Stiffler called the police that same day to try to return the baby, but it wasn't until five days later, for various bureaucratic reasons, that he was able to do so. "We ended up with a baby we couldn't keep . . . but getting more attached to him in the week we were caring for him," he said.
Paraguay's adoption boom exploded in the 1990s, shortly after the country held its first modern democratic elections.
From 1990 through 1995, the U.S. Embassy granted 1,900 visas for adopted Paraguayan babies. In many cases, those babies fulfilled dreams of infertile U.S. couples discouraged by long waiting periods and hefty fees for U.S. adoptions.
Locally, however, the adoptions have ignited controversy, as nationalists condemn the specter of children becoming discretionary purchases of rich foreigners, while press reports in and outside the country have exposed tremendous corruption in the system.
In a few sensational cases, mothers have given detailed testimony of having babies stolen from them. Yet more commonly, special prosecutor Ruben Riquelme said, poor and unsophisticated women from Paraguay's provinces or urban slums are cajoled or deceived into selling their babies to brokers working for adoption lawyers.
Rosa Maria Ortiz, director of a children's advocacy foundation, says both Paraguayan case law and the 1989 United Nations Convention for the Rights of Children say foreign adoptions should be considered only when a baby can't be placed in his own country.
"Paraguayan families want to adopt, but the state doesn't make any effort to find them" when babies become available, she said. "It leaves everything to the free market."
Adoption activists here hope that before Paraguay's Congress lifts its temporary ban on foreign adoptions, it will provide funding for hospital care for indigent mothers, make adoption procedures public and hire social workers to investigate babies' backgrounds.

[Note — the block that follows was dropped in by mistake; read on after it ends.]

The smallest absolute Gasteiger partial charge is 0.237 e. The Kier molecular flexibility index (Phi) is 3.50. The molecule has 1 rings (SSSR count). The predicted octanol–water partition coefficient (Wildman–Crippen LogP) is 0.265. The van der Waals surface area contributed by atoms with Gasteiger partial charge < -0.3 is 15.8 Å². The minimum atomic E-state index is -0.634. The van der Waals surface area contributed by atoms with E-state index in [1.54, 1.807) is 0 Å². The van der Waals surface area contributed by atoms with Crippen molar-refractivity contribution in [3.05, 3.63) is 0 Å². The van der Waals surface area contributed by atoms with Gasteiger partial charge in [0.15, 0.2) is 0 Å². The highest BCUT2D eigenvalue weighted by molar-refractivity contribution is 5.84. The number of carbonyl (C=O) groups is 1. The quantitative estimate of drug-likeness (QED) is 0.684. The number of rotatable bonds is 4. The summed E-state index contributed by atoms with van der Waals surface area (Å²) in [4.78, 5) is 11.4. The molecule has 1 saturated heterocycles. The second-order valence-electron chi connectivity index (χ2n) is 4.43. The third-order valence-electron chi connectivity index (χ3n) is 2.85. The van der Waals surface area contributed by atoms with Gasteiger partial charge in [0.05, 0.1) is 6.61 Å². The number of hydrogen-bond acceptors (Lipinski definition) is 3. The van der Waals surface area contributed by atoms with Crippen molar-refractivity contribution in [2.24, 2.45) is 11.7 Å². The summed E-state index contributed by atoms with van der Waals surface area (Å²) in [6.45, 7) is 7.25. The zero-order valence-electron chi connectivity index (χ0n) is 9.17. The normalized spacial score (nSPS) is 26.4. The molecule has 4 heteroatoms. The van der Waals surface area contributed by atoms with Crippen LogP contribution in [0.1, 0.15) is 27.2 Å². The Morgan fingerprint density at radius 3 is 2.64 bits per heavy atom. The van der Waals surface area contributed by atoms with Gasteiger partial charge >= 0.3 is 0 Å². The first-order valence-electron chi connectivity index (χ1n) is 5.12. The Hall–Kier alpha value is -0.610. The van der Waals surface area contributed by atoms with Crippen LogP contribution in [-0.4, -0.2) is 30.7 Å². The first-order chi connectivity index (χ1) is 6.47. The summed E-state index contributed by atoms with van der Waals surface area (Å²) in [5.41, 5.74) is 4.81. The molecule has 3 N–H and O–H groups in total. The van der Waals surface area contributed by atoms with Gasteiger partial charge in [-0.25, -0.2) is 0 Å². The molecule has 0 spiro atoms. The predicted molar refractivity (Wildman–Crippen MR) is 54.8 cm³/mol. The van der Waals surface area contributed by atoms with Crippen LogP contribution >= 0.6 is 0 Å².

But meanwhile Pablo and possibly hundreds of other babies are in trouble.
One of the eight babies sharing Pablo's room last month at the National Minors Home was a little girl of uncertain identity. She was found in a raid on a home on New Year's Day 1995, after which two women claimed her as their daughter. One said her 4-month-old baby had been stolen from the home where she had worked as a maid. The other alleged mother, a 15-year- old, said she had given the baby up willingly for adoption. A third woman, from the United States, had custody of the baby but had been traveling on the day of the raid.
The case has remained in the courts ever since. A lawyer for the mother who said her baby was stolen has asked for a DNA test to establish the little girl's identity. But a change in the judge handling the case has caused delays. Meanwhile, the lawyer said the 15-year-old has disappeared, while the U.S. woman who wanted to adopt has found another infant and left Paraguay. The baby with no name remains in limbo, as she has for the past 18 months.
Harris, the embassy's deputy chief of mission, says he is most concerned about an unknown number of infants now waiting in nurseries for their adoptions to be formalized. The nurseries -- some licensed, others clandestine -- are funded by adoption lawyers who charge prospective parents as much as $300 per month per child.
"As it becomes more difficult to extort money due to reform efforts . . . the lawyers' profit margins are being trimmed, which means they have less to give the nurseries," Harris said. "So what happens to the babies?"
Prosecutor Riquelme said that even before Paraguay's adoption crackdown, babies would stay in nurseries for four to five months.
"We have found them in the worst conditions, with six kids in a bed with one baby bottle, cared for by women with no training," he said.
Pablo is lucky in one sense: At the minors' home, he is cared for by trained nurses.
Still, no one visits him. Not Dorian Flores, who had claimed to be his mother -- she is locked up in a women's jail next door. Or Troy Stiffler, who wanted to be his father, although his office is a 10-minute drive away.
"We had thought about possibly trying to keep track to see if the child becomes available for adoption," Stiffler said. "But we only have 10 months left for our tour, so there probably won't be enough time."